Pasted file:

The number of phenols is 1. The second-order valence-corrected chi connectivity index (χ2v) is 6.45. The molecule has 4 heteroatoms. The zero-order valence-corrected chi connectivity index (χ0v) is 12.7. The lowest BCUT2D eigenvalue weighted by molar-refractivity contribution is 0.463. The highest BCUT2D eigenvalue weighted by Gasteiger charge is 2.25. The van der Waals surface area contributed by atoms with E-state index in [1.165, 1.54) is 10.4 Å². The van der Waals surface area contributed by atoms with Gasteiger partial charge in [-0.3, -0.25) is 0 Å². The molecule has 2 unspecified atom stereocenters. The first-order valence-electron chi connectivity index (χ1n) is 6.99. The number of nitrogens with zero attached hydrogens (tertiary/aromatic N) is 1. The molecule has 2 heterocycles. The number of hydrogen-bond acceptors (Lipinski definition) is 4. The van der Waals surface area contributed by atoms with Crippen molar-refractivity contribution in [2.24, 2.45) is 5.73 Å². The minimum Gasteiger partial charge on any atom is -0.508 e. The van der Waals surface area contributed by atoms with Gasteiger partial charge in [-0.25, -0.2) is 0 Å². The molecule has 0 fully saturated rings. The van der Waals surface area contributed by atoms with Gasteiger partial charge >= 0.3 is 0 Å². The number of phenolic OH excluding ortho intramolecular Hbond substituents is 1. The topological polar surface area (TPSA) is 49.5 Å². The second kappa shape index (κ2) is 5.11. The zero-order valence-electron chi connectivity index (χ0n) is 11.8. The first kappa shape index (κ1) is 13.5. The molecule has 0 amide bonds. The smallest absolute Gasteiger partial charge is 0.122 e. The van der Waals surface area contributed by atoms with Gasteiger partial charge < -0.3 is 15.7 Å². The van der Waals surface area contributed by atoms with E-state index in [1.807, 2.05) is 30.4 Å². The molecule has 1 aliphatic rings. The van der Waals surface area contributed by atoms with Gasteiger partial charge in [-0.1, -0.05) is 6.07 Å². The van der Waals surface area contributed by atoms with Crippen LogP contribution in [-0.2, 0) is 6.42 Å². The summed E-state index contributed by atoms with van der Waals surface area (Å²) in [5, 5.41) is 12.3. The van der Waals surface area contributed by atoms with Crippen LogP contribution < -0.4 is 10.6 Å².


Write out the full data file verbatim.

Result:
The number of phenols is 1. The second-order valence-corrected chi connectivity index (χ2v) is 6.45. The molecule has 4 heteroatoms. The zero-order valence-corrected chi connectivity index (χ0v) is 12.7. The lowest BCUT2D eigenvalue weighted by molar-refractivity contribution is 0.463. The highest BCUT2D eigenvalue weighted by Gasteiger charge is 2.25. The van der Waals surface area contributed by atoms with E-state index in [1.165, 1.54) is 10.4 Å². The van der Waals surface area contributed by atoms with Gasteiger partial charge in [-0.3, -0.25) is 0 Å². The molecule has 2 unspecified atom stereocenters. The first-order valence-electron chi connectivity index (χ1n) is 6.99. The number of nitrogens with zero attached hydrogens (tertiary/aromatic N) is 1. The molecule has 2 heterocycles. The number of hydrogen-bond acceptors (Lipinski definition) is 4. The van der Waals surface area contributed by atoms with Crippen molar-refractivity contribution in [2.24, 2.45) is 5.73 Å². The minimum Gasteiger partial charge on any atom is -0.508 e. The van der Waals surface area contributed by atoms with Gasteiger partial charge in [-0.25, -0.2) is 0 Å². The molecule has 0 fully saturated rings. The van der Waals surface area contributed by atoms with Gasteiger partial charge >= 0.3 is 0 Å². The number of phenolic OH excluding ortho intramolecular Hbond substituents is 1. The topological polar surface area (TPSA) is 49.5 Å². The second kappa shape index (κ2) is 5.11. The zero-order valence-electron chi connectivity index (χ0n) is 11.8. The first kappa shape index (κ1) is 13.5. The molecule has 0 amide bonds. The smallest absolute Gasteiger partial charge is 0.122 e. The van der Waals surface area contributed by atoms with Gasteiger partial charge < -0.3 is 15.7 Å². The van der Waals surface area contributed by atoms with E-state index in [1.807, 2.05) is 30.4 Å². The molecule has 1 aliphatic rings. The van der Waals surface area contributed by atoms with Gasteiger partial charge in [-0.1, -0.05) is 6.07 Å². The van der Waals surface area contributed by atoms with Crippen LogP contribution in [-0.2, 0) is 6.42 Å². The summed E-state index contributed by atoms with van der Waals surface area (Å²) in [5, 5.41) is 12.3. The van der Waals surface area contributed by atoms with Crippen LogP contribution < -0.4 is 10.6 Å².